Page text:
Lessons learned

The thinking that underpins the way we work was driven by what we call: The “Bridge to Disruption” and the “Long Hard Look”.

bridge

The bridge to disruption

True disruption has to come from outside the sector, that’s why we looked closely at bridge building.

Like large bespoke software projects, bridges are unique, complex and expensive. Unlike software projects, they tend to look and work how we expected, and come in roughly on time and on budget. This is all in the face of significant risk – people die when bridges go wrong!

It seemed bridge builders knew much better than software companies when key resources were needed to make projects successful. That’s not surprising as we’ve been building bridges for 1,000’s of years rather than the 50 or so we’ve been building software!

We learned three key things from these guys:

  • Break projects down into three key stages: Inception> Design> Build, with those leading the Design and Build stages having a big input into the previous stages.
  • Modelling is critical to all three stages, so use powerful modelling tools and hire people who really know how to use them!
  • Spend more budget earlier to identify problems sooner when they are much cheaper and quicker to fix.
black-bench

The long hard look

We also looked closely at the four big players in the software methodology game:

  • Waterfall’s idea of breaking big problems down into discrete stages is basically sound. So is its drive for a holistic view of the software as soon as possible. Accountants, lawyers and technical architects love the ‘illusion of certainty’ it brings. Of course, Waterfall’s reality rarely matched anyone’s fantasy of the final software, but some of its failures can be traced to it’s historic reliance on abstract modeling devices, like “the requirements document” and esoteric diagrams, rather than the concrete modelling tools now available.
  • Lean’s streamlined methods are particularly good if time and/or money are critical. Importantly, it also recognises the value of formalized ‘design thinking’ and focusing on the customer. Lean can maximize opportunities, but it also involves significant risks due to short cuts, particularly in validating concepts and nailing key details.
  • Agile also recognises the benefits of breaking down software problems into manageable chunks. Its drive to reduce documentation, improve stakeholder collaboration and make coding more efficient are also highly beneficial. But Agile’s call to ‘go on a journey’ with your software supplier, to an unknown destination, taking an unknown amount of time and money, involves significant risks! Agile is also prone to macro level inefficiencies due to code rework and architecture changes as its sprints progress. The lack of up-front holistic vision can also lead to a fragmented and inconsistent design.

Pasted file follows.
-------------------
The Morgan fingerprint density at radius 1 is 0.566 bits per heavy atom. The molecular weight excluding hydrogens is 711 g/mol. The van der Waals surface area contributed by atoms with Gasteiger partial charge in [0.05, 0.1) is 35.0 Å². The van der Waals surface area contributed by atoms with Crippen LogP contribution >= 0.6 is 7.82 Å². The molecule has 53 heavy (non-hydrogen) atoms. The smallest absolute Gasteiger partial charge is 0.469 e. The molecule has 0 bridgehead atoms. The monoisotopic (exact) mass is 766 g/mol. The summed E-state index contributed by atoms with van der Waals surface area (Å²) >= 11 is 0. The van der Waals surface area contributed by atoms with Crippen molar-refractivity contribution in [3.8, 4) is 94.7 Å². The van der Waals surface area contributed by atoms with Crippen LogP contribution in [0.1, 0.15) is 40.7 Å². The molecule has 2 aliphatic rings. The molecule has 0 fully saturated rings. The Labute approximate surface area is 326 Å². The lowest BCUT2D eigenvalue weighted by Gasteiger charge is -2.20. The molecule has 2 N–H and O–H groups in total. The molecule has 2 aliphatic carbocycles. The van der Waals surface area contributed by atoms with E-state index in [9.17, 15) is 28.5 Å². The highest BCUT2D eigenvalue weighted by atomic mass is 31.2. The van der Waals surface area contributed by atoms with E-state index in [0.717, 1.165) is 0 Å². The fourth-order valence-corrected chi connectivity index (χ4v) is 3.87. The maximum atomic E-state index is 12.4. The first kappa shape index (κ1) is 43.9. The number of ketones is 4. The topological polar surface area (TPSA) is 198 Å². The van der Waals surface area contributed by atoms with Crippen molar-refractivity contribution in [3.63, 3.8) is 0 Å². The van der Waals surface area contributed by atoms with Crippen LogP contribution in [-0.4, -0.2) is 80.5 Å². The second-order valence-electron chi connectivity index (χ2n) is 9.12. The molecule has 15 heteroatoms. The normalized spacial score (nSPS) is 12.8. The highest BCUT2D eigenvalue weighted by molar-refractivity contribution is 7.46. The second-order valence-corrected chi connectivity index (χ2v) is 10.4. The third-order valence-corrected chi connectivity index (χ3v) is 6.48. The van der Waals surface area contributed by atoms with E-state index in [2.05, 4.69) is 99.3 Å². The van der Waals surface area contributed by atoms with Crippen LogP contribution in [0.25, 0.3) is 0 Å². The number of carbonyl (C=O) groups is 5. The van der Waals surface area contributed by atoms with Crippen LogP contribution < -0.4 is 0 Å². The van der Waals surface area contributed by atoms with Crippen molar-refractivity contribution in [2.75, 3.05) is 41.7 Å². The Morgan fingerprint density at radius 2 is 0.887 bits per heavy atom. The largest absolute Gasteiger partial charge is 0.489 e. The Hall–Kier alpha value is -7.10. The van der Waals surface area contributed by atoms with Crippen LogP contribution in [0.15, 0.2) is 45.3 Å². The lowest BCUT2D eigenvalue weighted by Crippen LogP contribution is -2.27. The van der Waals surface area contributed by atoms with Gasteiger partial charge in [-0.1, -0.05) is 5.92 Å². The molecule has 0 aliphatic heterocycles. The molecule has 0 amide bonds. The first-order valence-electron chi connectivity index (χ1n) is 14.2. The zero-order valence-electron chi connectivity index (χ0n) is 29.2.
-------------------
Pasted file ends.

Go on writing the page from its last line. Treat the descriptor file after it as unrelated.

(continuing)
• User Centred Design (UCD) usually gets you what you want in the end. Stakeholders are usually happy. But it’s expensive and time consuming, so few can afford to really do UCD!
 

So after looking inside and outside the software industry, with our decades of experience on 100s of software projects, and our degrees and doctoral research, we had four big thoughts:

  • Waterfall the project into three stages: Inception>Design>Build.
  • Left Shift to reduce risk by increasing spend on Inception & Design. Do this by focusing Lean and/or UCD methods on the key requirements, USPs and challenging problems. Adapt Agile’s and UCD’s idea of wide stakeholder involvement so that: leads from the Design and Build stages are more involved in earlier stages. Validate design decisions using only representatives of those (proto) personas who have the biggest stake in the decision. This traps out key problems early and efficiently, maximises opportunities, promotes teamwork and enables a shared vision of what’s being built.
  • Communication: Many inefficiencies and disasters in software projects are due to communication problems. Address this by using multiskilled professionals to lead the three stages so they all speak each other’s language. Minimize the number of software engineering and project management tools to reduce translation and integrity errors.
  • Modelling: Use a powerful modelling tool, in our case Axure RP Pro, that can be used seamlessly across all three stages. This generates, communicates and validates a common vision of the software product.
 

Overall, our REEAX method minimises the weak parts of the current software methodology thinking and integrates the best parts to deliver maximum efficiency with minimal risk.

Find out more about the: reeax method

A few of our customers

tripadvisor
VISA
IBM
KPMG
Roche
E.ON

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